How to engage employees has taken on new value. When People pay attention when Gallup reports that companies with the highest levels of employee engagement generate 22% more in profits. Based on research that make up the book, Leveraging the Genetics of Leadership, cracking the code of sustainable team performance, we found four common strategies among high performing organizations to engage employees.
4 Strategies to Engage Employees
Strategy #1: Make engagement a strategic priority.
Elite organizations start with their strategy and link it to their employees level of engagement. Think about it! If 66% of your employees are disengaged from mission and vision, what is the probability your strategy will be successful?
Strategy #2: Develop the full human capacity of the workforce
Organizations pay the same price for human talent. With that talent comes basic human capacities for creativity, problem solving, and innovation. The best organizations understand that when a human being walks in the door, the best part about them, walks in at no additional cost.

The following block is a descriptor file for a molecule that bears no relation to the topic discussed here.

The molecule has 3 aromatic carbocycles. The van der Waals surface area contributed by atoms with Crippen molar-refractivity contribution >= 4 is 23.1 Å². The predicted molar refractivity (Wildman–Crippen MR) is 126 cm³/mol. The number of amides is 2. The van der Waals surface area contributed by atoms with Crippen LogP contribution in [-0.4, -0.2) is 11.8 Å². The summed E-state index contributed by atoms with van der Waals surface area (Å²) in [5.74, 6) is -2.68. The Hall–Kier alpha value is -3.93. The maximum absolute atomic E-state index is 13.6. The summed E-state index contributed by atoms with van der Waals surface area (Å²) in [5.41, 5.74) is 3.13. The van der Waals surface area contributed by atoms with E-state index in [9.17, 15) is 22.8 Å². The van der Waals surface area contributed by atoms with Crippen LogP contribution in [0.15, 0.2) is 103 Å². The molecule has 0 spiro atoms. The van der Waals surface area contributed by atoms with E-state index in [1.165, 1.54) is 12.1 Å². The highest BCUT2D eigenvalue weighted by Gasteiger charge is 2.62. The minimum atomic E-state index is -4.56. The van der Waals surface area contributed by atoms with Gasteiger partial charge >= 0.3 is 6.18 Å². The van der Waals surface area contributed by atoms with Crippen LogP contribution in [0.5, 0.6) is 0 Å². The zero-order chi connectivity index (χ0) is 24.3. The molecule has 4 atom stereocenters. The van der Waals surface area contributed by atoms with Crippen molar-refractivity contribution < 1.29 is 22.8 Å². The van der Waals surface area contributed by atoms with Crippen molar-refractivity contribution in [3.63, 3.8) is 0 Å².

Financial compensation may get someone in the door but it will not keep them. The old adage, “people don’t leave a company they lead a manager” is true. Therefore, design a meaningful experience for the workforce and train every leader how to deliver it.
Strategy #4: Measure the system of leadership success in creating a highly engaged employees
When leaders and managers are evaluated and compensated on their ability to engage employees, then and only then, will they take is serious.
What Others are Saying
“Daniel Edds has the unique ability to explain what outstanding leaders create without delving into who they are. The inspired results he describes across a wide range of institutions attest to the abilities great leaders have to develop leaderful organizations. By distilling the essence of effective leadership systems, he shows us how to continuously tap the potential of each individual in service of a powerful whole. His systemic focus enables organizations to sustain high performance without depending on the capabilities of any one leader.”
—David Peter Stroh, Social Systems Consultant and Best-Selling Author of Systems Thinking for Social Change